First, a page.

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HBT Daily: Who’s to blame for the Phillies’ current state?

May 20, 2013, 1:30 PM EDT

That state being one in which the team has a lot of injuries but not a lot of help on the farm. Also: how does Cabrera’s prime match up to others’, historically speaking?

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  1. normcash - May 20, 2013 at 1:47 PM

    Bonds’ “dominance” was steroid-fueled and this guy “doesn’t care”? Sorry, pal…Bonds deserves no consideration whatsoever. Mantle’s ’55-’57 seasons were comparable to Cabrera’s now, but he didn’t have to deal with specialty relievers. Whether Cabrera is the best hitter “ever” is dubious to say the least. Pujols in his hey day was at least as good—and did it over a longer period. Cabrera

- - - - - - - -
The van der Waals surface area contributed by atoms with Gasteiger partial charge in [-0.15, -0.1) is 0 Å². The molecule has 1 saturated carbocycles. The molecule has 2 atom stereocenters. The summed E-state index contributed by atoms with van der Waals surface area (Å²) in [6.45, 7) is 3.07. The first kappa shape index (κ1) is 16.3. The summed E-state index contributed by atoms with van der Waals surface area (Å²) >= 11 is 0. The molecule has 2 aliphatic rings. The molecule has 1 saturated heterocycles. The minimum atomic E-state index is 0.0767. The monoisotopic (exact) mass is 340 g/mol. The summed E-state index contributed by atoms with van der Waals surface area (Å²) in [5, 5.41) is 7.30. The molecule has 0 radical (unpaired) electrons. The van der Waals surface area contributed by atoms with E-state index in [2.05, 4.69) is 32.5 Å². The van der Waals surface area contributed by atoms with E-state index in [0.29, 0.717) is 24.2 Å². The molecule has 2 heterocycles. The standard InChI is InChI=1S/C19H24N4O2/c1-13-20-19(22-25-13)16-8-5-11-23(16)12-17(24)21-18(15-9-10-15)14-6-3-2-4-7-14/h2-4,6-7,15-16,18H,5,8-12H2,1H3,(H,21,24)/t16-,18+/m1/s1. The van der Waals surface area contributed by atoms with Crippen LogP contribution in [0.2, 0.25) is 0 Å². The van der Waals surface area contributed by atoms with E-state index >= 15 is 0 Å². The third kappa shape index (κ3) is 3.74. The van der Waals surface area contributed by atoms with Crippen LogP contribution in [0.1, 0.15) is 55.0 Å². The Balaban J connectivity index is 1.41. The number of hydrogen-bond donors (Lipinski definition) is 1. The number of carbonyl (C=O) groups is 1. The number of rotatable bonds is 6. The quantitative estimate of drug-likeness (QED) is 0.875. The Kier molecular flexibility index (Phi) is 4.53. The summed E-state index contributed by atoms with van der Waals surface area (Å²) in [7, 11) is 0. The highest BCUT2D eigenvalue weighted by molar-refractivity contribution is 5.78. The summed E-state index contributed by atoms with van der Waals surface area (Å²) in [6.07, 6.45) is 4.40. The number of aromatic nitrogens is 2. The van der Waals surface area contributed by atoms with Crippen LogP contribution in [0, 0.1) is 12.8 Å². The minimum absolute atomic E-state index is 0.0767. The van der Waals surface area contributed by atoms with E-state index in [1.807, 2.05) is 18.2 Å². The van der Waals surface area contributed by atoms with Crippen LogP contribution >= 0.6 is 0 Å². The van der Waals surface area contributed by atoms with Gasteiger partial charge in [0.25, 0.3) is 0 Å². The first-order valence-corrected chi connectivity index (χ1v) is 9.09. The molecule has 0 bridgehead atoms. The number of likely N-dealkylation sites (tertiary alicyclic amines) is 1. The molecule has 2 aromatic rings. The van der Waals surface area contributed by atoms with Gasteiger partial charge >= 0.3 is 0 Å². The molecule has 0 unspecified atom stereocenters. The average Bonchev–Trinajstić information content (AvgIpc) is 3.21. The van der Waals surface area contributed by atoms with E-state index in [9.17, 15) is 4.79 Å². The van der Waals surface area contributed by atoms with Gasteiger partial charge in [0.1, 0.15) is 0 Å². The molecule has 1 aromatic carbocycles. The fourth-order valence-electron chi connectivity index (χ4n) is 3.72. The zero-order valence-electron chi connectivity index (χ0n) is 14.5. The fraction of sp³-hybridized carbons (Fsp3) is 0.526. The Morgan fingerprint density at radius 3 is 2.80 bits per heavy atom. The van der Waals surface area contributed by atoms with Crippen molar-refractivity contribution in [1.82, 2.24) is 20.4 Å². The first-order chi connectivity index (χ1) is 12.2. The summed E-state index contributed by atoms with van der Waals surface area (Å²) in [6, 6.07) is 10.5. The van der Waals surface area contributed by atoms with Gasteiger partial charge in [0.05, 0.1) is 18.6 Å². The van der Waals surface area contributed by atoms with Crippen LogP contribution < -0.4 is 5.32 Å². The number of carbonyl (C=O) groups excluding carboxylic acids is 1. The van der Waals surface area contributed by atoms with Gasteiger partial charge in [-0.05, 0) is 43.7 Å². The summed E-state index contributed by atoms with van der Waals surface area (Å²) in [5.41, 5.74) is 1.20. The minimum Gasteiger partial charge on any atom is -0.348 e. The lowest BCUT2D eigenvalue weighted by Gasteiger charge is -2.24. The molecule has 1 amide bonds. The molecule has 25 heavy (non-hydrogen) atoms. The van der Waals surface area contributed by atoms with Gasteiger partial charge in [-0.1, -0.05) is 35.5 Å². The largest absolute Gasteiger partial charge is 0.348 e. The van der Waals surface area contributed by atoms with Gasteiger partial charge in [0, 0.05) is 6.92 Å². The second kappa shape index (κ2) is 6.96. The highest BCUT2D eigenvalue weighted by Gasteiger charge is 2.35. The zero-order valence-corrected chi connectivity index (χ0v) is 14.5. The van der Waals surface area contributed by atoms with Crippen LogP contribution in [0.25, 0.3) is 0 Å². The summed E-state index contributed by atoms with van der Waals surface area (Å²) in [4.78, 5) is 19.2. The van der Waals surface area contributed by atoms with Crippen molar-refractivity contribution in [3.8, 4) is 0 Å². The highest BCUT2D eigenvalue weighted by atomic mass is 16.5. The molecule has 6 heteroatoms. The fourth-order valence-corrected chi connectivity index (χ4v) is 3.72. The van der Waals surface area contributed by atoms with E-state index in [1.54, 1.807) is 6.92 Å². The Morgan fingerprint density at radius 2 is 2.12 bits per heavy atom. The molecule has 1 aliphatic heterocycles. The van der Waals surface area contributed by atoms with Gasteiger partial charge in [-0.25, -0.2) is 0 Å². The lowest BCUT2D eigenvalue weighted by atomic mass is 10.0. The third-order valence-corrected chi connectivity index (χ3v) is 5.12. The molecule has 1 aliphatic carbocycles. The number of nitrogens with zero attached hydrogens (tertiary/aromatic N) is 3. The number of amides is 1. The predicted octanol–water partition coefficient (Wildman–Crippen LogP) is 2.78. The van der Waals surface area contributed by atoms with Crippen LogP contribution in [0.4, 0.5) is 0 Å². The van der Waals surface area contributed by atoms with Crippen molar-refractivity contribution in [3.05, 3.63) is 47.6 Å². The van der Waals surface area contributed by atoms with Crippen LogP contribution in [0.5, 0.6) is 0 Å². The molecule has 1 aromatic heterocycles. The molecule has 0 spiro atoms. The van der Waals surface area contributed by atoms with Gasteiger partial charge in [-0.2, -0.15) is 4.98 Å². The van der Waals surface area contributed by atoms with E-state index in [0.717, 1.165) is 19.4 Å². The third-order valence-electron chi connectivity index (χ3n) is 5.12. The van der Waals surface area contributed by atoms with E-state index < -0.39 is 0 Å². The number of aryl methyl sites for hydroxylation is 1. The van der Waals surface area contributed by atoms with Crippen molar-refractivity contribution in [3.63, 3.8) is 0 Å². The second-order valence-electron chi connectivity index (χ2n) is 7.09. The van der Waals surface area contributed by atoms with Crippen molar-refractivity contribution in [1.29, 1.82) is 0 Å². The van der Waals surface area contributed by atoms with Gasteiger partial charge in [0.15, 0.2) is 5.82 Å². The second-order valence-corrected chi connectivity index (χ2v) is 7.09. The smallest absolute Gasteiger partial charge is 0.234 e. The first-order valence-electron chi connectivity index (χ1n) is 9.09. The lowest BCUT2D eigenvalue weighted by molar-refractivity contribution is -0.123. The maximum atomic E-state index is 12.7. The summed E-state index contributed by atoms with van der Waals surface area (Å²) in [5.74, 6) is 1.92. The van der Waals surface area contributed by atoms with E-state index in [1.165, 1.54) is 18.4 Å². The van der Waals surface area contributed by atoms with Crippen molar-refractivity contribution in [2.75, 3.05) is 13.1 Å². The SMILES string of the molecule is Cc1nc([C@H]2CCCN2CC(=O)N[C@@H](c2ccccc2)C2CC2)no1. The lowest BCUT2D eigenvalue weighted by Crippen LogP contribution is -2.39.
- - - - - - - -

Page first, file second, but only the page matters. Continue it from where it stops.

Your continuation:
has the talent to match him. We shall see…let’s just enjoy the spectacle of watching a once-in-a-generation player at the height of his career and leave the overall evaluation to history….

    • chew1985 - May 20, 2013 at 2:33 PM

      Before Bonds started with the steroids he already had 3 MVP Awards by age 29 and should have won a 4th in 1991. He was great before steroids and he was even greater after–the only reason he started juicing was because McGwire did so–everybody in uniform knew it-and he was sick of the fawning media once again passing him up for the “Great White Hope” as he had experienced in Pittsburgh with Andy Van Slyke.

      Bonds proved that a great baseball player on steroids will put up stratospheric numbers. And remember, he broke McGwire’s “record” despite NOT being pitched to and did it with more home runs in fewer at bats and a much higher batting average. Apparently the following year he just wanted to see how good of a batting average he could put up {.370 as it turned out} while on the juice.